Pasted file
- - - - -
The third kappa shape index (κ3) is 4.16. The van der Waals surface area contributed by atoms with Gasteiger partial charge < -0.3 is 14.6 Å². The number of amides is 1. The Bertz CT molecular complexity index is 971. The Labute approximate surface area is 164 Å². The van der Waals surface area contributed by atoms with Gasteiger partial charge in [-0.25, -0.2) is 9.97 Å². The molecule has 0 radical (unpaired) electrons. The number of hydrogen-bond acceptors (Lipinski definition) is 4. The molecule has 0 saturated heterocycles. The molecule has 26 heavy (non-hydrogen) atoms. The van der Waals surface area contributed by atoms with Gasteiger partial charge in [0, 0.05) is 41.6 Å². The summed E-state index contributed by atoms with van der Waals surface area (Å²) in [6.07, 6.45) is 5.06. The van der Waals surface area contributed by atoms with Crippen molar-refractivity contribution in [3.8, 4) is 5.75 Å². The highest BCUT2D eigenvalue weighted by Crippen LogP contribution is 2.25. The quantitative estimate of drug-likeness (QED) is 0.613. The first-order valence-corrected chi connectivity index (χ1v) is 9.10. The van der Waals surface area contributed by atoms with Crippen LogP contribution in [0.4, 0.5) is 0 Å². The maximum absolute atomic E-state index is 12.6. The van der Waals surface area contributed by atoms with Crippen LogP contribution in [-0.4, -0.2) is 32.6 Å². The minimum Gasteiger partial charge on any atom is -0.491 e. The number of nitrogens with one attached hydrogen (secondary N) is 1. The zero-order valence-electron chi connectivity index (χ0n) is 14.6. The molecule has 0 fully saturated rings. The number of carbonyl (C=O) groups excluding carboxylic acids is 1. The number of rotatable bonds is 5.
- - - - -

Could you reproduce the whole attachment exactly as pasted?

The third kappa shape index (κ3) is 4.16. The van der Waals surface area contributed by atoms with Gasteiger partial charge < -0.3 is 14.6 Å². The number of amides is 1. The Bertz CT molecular complexity index is 971. The Labute approximate surface area is 164 Å². The van der Waals surface area contributed by atoms with Gasteiger partial charge in [-0.25, -0.2) is 9.97 Å². The molecule has 0 radical (unpaired) electrons. The number of hydrogen-bond acceptors (Lipinski definition) is 4. The molecule has 0 saturated heterocycles. The molecule has 26 heavy (non-hydrogen) atoms. The van der Waals surface area contributed by atoms with Gasteiger partial charge in [0, 0.05) is 41.6 Å². The summed E-state index contributed by atoms with van der Waals surface area (Å²) in [6.07, 6.45) is 5.06. The van der Waals surface area contributed by atoms with Crippen molar-refractivity contribution in [3.8, 4) is 5.75 Å². The highest BCUT2D eigenvalue weighted by Crippen LogP contribution is 2.25. The quantitative estimate of drug-likeness (QED) is 0.613. The first-order valence-corrected chi connectivity index (χ1v) is 9.10. The van der Waals surface area contributed by atoms with Crippen LogP contribution in [0.4, 0.5) is 0 Å². The maximum absolute atomic E-state index is 12.6. The van der Waals surface area contributed by atoms with Crippen LogP contribution in [-0.4, -0.2) is 32.6 Å². The minimum Gasteiger partial charge on any atom is -0.491 e. The number of nitrogens with one attached hydrogen (secondary N) is 1. The zero-order valence-electron chi connectivity index (χ0n) is 14.6. The molecule has 0 fully saturated rings. The number of carbonyl (C=O) groups excluding carboxylic acids is 1. The number of rotatable bonds is 5.